As a master teacher, Jack expected the best from his students. He applied his professionalism to every aspect of theater production, from auditioning to the notes he would give on a play’s final performance. He expected students to work hard, but most importantly, he urged them to care about their work.
He applied the same standards to his classes, including the history of theater and acting for non-majors. He engaged students personally so that they could use theater and acting to understand themselves. He taught them tools for reflecting on their lives that they could use for their lifetime. He showed them how acting offered them many practical ways to better themselves.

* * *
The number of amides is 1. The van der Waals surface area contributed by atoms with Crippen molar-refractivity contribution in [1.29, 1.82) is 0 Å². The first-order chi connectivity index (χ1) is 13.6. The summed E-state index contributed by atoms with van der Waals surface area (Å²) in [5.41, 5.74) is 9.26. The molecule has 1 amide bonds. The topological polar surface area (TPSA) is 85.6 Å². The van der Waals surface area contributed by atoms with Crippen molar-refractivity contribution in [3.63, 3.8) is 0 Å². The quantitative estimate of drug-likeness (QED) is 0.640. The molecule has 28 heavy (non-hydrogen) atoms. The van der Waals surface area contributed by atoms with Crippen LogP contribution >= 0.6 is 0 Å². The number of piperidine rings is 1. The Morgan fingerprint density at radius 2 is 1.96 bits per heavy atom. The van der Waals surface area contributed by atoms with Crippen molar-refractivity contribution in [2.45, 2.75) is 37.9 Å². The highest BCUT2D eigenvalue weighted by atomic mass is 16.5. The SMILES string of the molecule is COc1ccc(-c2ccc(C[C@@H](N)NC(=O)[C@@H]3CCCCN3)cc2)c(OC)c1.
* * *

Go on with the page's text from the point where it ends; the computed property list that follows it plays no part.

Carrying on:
Those of us who are teachers know how self-sealed so many college students are and how much difficulty they have in opening up. Students in Jack’s classes were given the great opportunity to learn how to see themselves from the outside and the inside.